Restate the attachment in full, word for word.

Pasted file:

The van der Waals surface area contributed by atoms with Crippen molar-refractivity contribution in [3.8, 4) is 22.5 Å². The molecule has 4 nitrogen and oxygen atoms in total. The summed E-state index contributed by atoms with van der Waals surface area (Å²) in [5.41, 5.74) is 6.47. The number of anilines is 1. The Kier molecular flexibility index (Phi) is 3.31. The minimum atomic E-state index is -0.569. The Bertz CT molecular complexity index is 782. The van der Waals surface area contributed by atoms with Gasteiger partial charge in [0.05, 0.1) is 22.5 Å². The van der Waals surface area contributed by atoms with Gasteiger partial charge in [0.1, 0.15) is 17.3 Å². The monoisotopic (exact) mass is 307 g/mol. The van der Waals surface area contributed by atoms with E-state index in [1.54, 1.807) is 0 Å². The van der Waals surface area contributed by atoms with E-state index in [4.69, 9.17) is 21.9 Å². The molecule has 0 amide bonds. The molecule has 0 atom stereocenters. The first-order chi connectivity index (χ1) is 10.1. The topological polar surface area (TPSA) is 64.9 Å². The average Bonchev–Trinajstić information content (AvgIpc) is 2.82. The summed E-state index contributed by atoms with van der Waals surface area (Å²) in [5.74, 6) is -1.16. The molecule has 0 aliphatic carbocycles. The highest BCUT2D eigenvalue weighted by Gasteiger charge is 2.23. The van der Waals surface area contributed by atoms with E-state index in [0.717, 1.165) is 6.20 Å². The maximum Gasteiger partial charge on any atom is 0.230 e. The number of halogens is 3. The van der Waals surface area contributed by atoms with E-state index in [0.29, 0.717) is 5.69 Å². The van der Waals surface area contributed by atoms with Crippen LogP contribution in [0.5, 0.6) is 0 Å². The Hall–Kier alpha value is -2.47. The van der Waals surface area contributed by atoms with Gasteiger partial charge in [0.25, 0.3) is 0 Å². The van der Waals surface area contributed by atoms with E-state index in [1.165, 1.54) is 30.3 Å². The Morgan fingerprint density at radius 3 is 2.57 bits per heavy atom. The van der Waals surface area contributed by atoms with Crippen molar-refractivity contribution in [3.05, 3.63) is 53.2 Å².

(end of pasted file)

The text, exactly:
The van der Waals surface area contributed by atoms with Crippen molar-refractivity contribution in [3.8, 4) is 22.5 Å². The molecule has 4 nitrogen and oxygen atoms in total. The summed E-state index contributed by atoms with van der Waals surface area (Å²) in [5.41, 5.74) is 6.47. The number of anilines is 1. The Kier molecular flexibility index (Phi) is 3.31. The minimum atomic E-state index is -0.569. The Bertz CT molecular complexity index is 782. The van der Waals surface area contributed by atoms with Gasteiger partial charge in [0.05, 0.1) is 22.5 Å². The van der Waals surface area contributed by atoms with Gasteiger partial charge in [0.1, 0.15) is 17.3 Å². The monoisotopic (exact) mass is 307 g/mol. The van der Waals surface area contributed by atoms with E-state index in [1.54, 1.807) is 0 Å². The van der Waals surface area contributed by atoms with E-state index in [4.69, 9.17) is 21.9 Å². The molecule has 0 amide bonds. The molecule has 0 atom stereocenters. The first-order chi connectivity index (χ1) is 10.1. The topological polar surface area (TPSA) is 64.9 Å². The average Bonchev–Trinajstić information content (AvgIpc) is 2.82. The summed E-state index contributed by atoms with van der Waals surface area (Å²) in [5.74, 6) is -1.16. The molecule has 0 aliphatic carbocycles. The highest BCUT2D eigenvalue weighted by Gasteiger charge is 2.23. The van der Waals surface area contributed by atoms with E-state index in [0.717, 1.165) is 6.20 Å². The maximum Gasteiger partial charge on any atom is 0.230 e. The number of halogens is 3. The van der Waals surface area contributed by atoms with E-state index in [0.29, 0.717) is 5.69 Å². The van der Waals surface area contributed by atoms with Crippen LogP contribution in [0.5, 0.6) is 0 Å². The Hall–Kier alpha value is -2.47. The van der Waals surface area contributed by atoms with Gasteiger partial charge in [0.25, 0.3) is 0 Å². The van der Waals surface area contributed by atoms with E-state index in [1.165, 1.54) is 30.3 Å². The Morgan fingerprint density at radius 3 is 2.57 bits per heavy atom. The van der Waals surface area contributed by atoms with Crippen molar-refractivity contribution in [3.05, 3.63) is 53.2 Å².